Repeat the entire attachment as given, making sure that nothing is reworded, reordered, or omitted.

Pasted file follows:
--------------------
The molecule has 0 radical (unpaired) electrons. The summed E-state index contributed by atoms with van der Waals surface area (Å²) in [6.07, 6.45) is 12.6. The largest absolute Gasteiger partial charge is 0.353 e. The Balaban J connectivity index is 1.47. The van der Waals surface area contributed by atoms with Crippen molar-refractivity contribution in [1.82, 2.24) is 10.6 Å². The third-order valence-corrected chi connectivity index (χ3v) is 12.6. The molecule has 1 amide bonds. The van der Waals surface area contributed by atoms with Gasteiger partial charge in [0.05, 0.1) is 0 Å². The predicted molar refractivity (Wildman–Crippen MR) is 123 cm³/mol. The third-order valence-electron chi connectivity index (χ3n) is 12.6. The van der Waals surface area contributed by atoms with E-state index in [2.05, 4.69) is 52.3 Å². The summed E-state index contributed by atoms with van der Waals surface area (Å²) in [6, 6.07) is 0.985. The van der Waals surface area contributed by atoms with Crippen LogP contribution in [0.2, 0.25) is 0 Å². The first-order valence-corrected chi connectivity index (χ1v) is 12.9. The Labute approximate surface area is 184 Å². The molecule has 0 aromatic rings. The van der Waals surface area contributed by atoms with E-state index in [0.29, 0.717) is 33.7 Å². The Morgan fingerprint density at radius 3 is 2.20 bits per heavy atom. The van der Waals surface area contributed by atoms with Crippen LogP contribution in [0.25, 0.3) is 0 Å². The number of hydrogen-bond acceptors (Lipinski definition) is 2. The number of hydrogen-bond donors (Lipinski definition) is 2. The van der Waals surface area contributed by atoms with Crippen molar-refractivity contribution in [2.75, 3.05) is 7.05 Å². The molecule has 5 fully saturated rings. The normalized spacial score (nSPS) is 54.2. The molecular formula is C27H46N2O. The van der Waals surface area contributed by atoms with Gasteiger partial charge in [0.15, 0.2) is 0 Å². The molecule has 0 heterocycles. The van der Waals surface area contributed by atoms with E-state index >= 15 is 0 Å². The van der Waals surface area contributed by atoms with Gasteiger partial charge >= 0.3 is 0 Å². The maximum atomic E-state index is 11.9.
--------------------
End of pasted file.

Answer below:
The molecule has 0 radical (unpaired) electrons. The summed E-state index contributed by atoms with van der Waals surface area (Å²) in [6.07, 6.45) is 12.6. The largest absolute Gasteiger partial charge is 0.353 e. The Balaban J connectivity index is 1.47. The van der Waals surface area contributed by atoms with Crippen molar-refractivity contribution in [1.82, 2.24) is 10.6 Å². The third-order valence-corrected chi connectivity index (χ3v) is 12.6. The molecule has 1 amide bonds. The van der Waals surface area contributed by atoms with Gasteiger partial charge in [0.05, 0.1) is 0 Å². The predicted molar refractivity (Wildman–Crippen MR) is 123 cm³/mol. The third-order valence-electron chi connectivity index (χ3n) is 12.6. The van der Waals surface area contributed by atoms with E-state index in [2.05, 4.69) is 52.3 Å². The summed E-state index contributed by atoms with van der Waals surface area (Å²) in [6, 6.07) is 0.985. The van der Waals surface area contributed by atoms with Crippen LogP contribution in [0.2, 0.25) is 0 Å². The first-order valence-corrected chi connectivity index (χ1v) is 12.9. The Labute approximate surface area is 184 Å². The molecule has 0 aromatic rings. The van der Waals surface area contributed by atoms with E-state index in [0.29, 0.717) is 33.7 Å². The Morgan fingerprint density at radius 3 is 2.20 bits per heavy atom. The van der Waals surface area contributed by atoms with Crippen LogP contribution in [0.25, 0.3) is 0 Å². The number of hydrogen-bond acceptors (Lipinski definition) is 2. The number of hydrogen-bond donors (Lipinski definition) is 2. The van der Waals surface area contributed by atoms with Crippen molar-refractivity contribution in [2.75, 3.05) is 7.05 Å². The molecule has 5 fully saturated rings. The normalized spacial score (nSPS) is 54.2. The molecular formula is C27H46N2O. The van der Waals surface area contributed by atoms with Gasteiger partial charge in [0.15, 0.2) is 0 Å². The molecule has 0 heterocycles. The van der Waals surface area contributed by atoms with E-state index >= 15 is 0 Å². The van der Waals surface area contributed by atoms with Gasteiger partial charge >= 0.3 is 0 Å². The maximum atomic E-state index is 11.9.